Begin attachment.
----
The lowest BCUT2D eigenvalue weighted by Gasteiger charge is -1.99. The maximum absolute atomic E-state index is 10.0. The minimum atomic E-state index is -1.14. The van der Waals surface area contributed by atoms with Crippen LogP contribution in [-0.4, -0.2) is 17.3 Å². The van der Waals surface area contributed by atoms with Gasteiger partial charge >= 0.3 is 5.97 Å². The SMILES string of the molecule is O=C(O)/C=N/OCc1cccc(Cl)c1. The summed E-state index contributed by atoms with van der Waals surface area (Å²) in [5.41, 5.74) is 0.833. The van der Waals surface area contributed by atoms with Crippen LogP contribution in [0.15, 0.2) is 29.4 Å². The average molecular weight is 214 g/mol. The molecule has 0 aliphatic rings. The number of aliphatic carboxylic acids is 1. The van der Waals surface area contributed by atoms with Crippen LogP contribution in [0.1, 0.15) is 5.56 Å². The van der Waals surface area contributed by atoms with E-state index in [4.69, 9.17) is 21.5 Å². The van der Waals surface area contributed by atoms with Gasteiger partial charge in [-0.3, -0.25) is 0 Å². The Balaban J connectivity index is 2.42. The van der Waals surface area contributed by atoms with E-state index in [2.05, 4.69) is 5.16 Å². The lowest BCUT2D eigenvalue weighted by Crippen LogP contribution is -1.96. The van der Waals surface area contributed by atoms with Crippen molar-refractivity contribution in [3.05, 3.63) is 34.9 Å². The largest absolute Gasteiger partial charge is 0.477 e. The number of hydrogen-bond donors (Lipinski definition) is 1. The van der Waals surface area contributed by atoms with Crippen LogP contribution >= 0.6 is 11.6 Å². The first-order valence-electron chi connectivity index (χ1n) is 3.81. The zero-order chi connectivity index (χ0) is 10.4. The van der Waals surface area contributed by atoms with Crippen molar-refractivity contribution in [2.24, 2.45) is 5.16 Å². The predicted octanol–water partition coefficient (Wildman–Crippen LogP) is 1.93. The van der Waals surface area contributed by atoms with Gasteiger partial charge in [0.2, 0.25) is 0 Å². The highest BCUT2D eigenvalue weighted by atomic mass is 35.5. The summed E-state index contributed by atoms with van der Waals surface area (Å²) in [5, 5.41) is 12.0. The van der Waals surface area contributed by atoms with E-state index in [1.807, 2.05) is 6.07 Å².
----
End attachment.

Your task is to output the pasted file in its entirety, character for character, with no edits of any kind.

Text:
The lowest BCUT2D eigenvalue weighted by Gasteiger charge is -1.99. The maximum absolute atomic E-state index is 10.0. The minimum atomic E-state index is -1.14. The van der Waals surface area contributed by atoms with Crippen LogP contribution in [-0.4, -0.2) is 17.3 Å². The van der Waals surface area contributed by atoms with Gasteiger partial charge >= 0.3 is 5.97 Å². The SMILES string of the molecule is O=C(O)/C=N/OCc1cccc(Cl)c1. The summed E-state index contributed by atoms with van der Waals surface area (Å²) in [5.41, 5.74) is 0.833. The van der Waals surface area contributed by atoms with Crippen LogP contribution in [0.15, 0.2) is 29.4 Å². The average molecular weight is 214 g/mol. The molecule has 0 aliphatic rings. The number of aliphatic carboxylic acids is 1. The van der Waals surface area contributed by atoms with Crippen LogP contribution in [0.1, 0.15) is 5.56 Å². The van der Waals surface area contributed by atoms with E-state index in [4.69, 9.17) is 21.5 Å². The van der Waals surface area contributed by atoms with Gasteiger partial charge in [-0.3, -0.25) is 0 Å². The Balaban J connectivity index is 2.42. The van der Waals surface area contributed by atoms with E-state index in [2.05, 4.69) is 5.16 Å². The lowest BCUT2D eigenvalue weighted by Crippen LogP contribution is -1.96. The van der Waals surface area contributed by atoms with Crippen molar-refractivity contribution in [3.05, 3.63) is 34.9 Å². The largest absolute Gasteiger partial charge is 0.477 e. The number of hydrogen-bond donors (Lipinski definition) is 1. The van der Waals surface area contributed by atoms with Crippen LogP contribution >= 0.6 is 11.6 Å². The first-order valence-electron chi connectivity index (χ1n) is 3.81. The zero-order chi connectivity index (χ0) is 10.4. The van der Waals surface area contributed by atoms with Crippen molar-refractivity contribution in [2.24, 2.45) is 5.16 Å². The predicted octanol–water partition coefficient (Wildman–Crippen LogP) is 1.93. The van der Waals surface area contributed by atoms with Gasteiger partial charge in [0.2, 0.25) is 0 Å². The highest BCUT2D eigenvalue weighted by atomic mass is 35.5. The summed E-state index contributed by atoms with van der Waals surface area (Å²) in [5, 5.41) is 12.0. The van der Waals surface area contributed by atoms with E-state index in [1.807, 2.05) is 6.07 Å².